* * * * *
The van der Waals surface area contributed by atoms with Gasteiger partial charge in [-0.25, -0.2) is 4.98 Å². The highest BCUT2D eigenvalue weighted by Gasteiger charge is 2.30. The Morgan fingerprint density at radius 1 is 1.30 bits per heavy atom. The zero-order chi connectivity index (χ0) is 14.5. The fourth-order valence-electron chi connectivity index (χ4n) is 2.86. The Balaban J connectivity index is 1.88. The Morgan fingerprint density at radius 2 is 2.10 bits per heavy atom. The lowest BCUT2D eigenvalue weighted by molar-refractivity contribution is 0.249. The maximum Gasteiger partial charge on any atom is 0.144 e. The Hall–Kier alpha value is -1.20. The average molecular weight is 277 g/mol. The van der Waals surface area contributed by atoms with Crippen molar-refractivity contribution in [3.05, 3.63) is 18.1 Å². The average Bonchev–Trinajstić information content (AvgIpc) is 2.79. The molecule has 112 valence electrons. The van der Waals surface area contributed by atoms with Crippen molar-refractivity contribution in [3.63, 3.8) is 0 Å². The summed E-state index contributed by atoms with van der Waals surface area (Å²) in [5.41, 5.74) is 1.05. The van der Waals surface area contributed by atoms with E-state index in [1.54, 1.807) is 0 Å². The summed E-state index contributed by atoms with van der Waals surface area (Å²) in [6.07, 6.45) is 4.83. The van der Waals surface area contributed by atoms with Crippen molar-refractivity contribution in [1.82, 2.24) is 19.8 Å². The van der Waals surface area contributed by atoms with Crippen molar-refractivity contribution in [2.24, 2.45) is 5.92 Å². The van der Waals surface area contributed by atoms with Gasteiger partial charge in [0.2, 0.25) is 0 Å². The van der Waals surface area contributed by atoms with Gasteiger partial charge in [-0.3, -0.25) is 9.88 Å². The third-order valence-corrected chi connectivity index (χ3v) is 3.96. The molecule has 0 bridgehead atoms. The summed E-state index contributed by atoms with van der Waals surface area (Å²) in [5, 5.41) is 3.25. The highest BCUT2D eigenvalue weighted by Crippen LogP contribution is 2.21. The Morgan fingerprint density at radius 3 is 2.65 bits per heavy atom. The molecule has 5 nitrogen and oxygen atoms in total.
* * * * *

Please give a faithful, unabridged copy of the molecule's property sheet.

The van der Waals surface area contributed by atoms with Gasteiger partial charge in [-0.25, -0.2) is 4.98 Å². The highest BCUT2D eigenvalue weighted by Gasteiger charge is 2.30. The Morgan fingerprint density at radius 1 is 1.30 bits per heavy atom. The zero-order chi connectivity index (χ0) is 14.5. The fourth-order valence-electron chi connectivity index (χ4n) is 2.86. The Balaban J connectivity index is 1.88. The Morgan fingerprint density at radius 2 is 2.10 bits per heavy atom. The lowest BCUT2D eigenvalue weighted by molar-refractivity contribution is 0.249. The maximum Gasteiger partial charge on any atom is 0.144 e. The Hall–Kier alpha value is -1.20. The average molecular weight is 277 g/mol. The van der Waals surface area contributed by atoms with Crippen molar-refractivity contribution in [3.05, 3.63) is 18.1 Å². The average Bonchev–Trinajstić information content (AvgIpc) is 2.79. The molecule has 112 valence electrons. The van der Waals surface area contributed by atoms with Crippen molar-refractivity contribution in [3.63, 3.8) is 0 Å². The summed E-state index contributed by atoms with van der Waals surface area (Å²) in [5.41, 5.74) is 1.05. The van der Waals surface area contributed by atoms with E-state index in [1.54, 1.807) is 0 Å². The summed E-state index contributed by atoms with van der Waals surface area (Å²) in [6.07, 6.45) is 4.83. The van der Waals surface area contributed by atoms with Crippen molar-refractivity contribution in [1.82, 2.24) is 19.8 Å². The van der Waals surface area contributed by atoms with Crippen molar-refractivity contribution in [2.24, 2.45) is 5.92 Å². The van der Waals surface area contributed by atoms with Gasteiger partial charge in [0.2, 0.25) is 0 Å². The van der Waals surface area contributed by atoms with Gasteiger partial charge in [-0.3, -0.25) is 9.88 Å². The third-order valence-corrected chi connectivity index (χ3v) is 3.96. The molecule has 0 bridgehead atoms. The summed E-state index contributed by atoms with van der Waals surface area (Å²) in [5, 5.41) is 3.25. The highest BCUT2D eigenvalue weighted by Crippen LogP contribution is 2.21. The Morgan fingerprint density at radius 3 is 2.65 bits per heavy atom. The molecule has 5 nitrogen and oxygen atoms in total.